loud town

All the Quiet Money Can Buy

Talking to the professional soundproofers for the ultrarich.

Illustration: Michele Febbraio
Illustration: Michele Febbraio

The first thing everyone asks when they walk in is, ‘How’s the sound?’” says Gavin Shiminski, a Douglas Elliman agent, describing what happens when he shows at the Olympia, a sail-shaped Dumbo condo pushing the tippy-top of the market whose eastern side backs up against the BQE. Shiminski likes to take potential buyers into an apartment and open a window, letting the considerable noise of the neighborhood wash over them. Then he shuts it, restoring the apartment to silence. “Until you hear the outside, you don’t realize just how quiet it is,” he says.

Dumbo, one of the most expensive neighborhoods in the city, is a place made possible by soundproof windows. “It’s got the cobblestoned streets, the Brooklyn Bridge, the Manhattan Bridge, the BQE, the train. Noise just surrounds them like a bowl,” says Mike Lentin, the founder of CitiQuiet windows, which makes soundproof windows for existing, often historic buildings. (He’s worked on Gracie Mansion and in the Dakota.) “I think we’re there once a week.”

“The sound of the bridge is awful,” says a luxury broker. “And the way the BQE wraps around it? It creates this echo chamber.”

Photo: Kenneth Grant/Alamy Stock Photo

“There’s one building — 1 John — it has the most incredible windows. You don’t hear a thing,” says another. “But when you step outside? Oh my God.”

Many buyers seem to relish the contrast between the cacophony outside and the pin-drop-quiet atmosphere inside, impressed by the serenity that money can buy. And it’s not just Dumbo. On the approach to the Holland Tunnel in Tribeca/Hudson Square, you can find 565 Broome, a Renzo Piano–designed condo with a 55-foot indoor lap pool and not one but two curated libraries for residents. Extell, the developer behind One57, the tower that started Billionaires’ Row, built One Manhattan Square, a condo that looms over the FDR and the Manhattan Bridge. And then there’s the string of ultra-high-end condos that line the West Side Highway in lower Manhattan. The Richard Meier buildings, anointed by celebrities like Calvin Klein and Nicole Kidman in the early aughts; Superior Ink, another celebrity favorite; and 150 Charles, where just last month, the penthouse sold for $52 million.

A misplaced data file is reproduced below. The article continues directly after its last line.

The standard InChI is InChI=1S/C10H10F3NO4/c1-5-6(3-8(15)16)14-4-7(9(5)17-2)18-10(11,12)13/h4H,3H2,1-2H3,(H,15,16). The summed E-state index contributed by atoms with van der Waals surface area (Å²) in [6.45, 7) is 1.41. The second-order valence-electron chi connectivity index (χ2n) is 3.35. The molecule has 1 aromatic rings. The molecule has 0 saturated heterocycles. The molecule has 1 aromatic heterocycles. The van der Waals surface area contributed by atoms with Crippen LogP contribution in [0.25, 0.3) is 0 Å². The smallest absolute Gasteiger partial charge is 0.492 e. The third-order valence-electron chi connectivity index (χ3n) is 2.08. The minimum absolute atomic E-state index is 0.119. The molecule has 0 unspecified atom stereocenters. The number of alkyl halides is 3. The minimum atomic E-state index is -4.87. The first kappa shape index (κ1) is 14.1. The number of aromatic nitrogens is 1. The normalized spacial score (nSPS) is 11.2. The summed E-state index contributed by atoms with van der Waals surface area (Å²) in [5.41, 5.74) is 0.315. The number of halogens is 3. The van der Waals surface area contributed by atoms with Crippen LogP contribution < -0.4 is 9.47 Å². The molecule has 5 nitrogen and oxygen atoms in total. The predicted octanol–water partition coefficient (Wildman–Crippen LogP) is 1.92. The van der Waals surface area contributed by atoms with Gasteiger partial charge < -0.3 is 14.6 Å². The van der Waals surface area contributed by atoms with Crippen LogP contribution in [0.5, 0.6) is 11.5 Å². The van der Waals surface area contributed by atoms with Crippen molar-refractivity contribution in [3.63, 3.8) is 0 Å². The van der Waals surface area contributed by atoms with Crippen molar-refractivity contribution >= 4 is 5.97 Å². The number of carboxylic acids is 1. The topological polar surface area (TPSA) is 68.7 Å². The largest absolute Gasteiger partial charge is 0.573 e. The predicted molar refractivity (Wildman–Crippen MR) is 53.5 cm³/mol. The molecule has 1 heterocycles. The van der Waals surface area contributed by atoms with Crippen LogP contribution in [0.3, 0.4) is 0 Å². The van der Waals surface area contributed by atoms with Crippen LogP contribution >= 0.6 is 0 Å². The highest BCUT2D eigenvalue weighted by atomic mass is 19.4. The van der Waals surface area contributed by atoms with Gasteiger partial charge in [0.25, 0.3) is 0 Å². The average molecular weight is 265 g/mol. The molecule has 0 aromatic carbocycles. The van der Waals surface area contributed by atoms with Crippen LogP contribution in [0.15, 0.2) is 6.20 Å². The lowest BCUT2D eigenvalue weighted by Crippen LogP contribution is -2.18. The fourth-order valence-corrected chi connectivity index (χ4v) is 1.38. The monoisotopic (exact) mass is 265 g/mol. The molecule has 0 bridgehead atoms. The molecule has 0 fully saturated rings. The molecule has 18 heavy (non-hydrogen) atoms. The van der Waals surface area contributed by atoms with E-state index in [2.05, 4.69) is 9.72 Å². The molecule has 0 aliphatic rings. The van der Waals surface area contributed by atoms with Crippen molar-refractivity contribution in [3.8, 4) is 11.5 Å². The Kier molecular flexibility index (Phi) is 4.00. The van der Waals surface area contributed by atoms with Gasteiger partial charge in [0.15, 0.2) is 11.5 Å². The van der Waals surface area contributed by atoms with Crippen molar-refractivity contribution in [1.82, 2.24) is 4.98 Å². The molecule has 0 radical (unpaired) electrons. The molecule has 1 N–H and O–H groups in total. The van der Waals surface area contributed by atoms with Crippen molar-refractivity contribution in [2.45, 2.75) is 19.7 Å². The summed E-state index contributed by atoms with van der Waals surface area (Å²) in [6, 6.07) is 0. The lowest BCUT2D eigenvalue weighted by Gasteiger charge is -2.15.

Wealthy buyers like new construction and waterfront views, and those things are often in the noisier areas of the city, the formerly industrial fringes where there was space and zoning allowed for gleaming new towers. “As the housing market tightened over time, people moved into areas that were noisier than others,” says Dave Lombino, managing director at Two Trees, which is largely responsible for redeveloping Dumbo into the luxury enclave it is today. “New Yorkers are forced to tolerate a lot of conditions that, in another city, they wouldn’t have to tolerate.”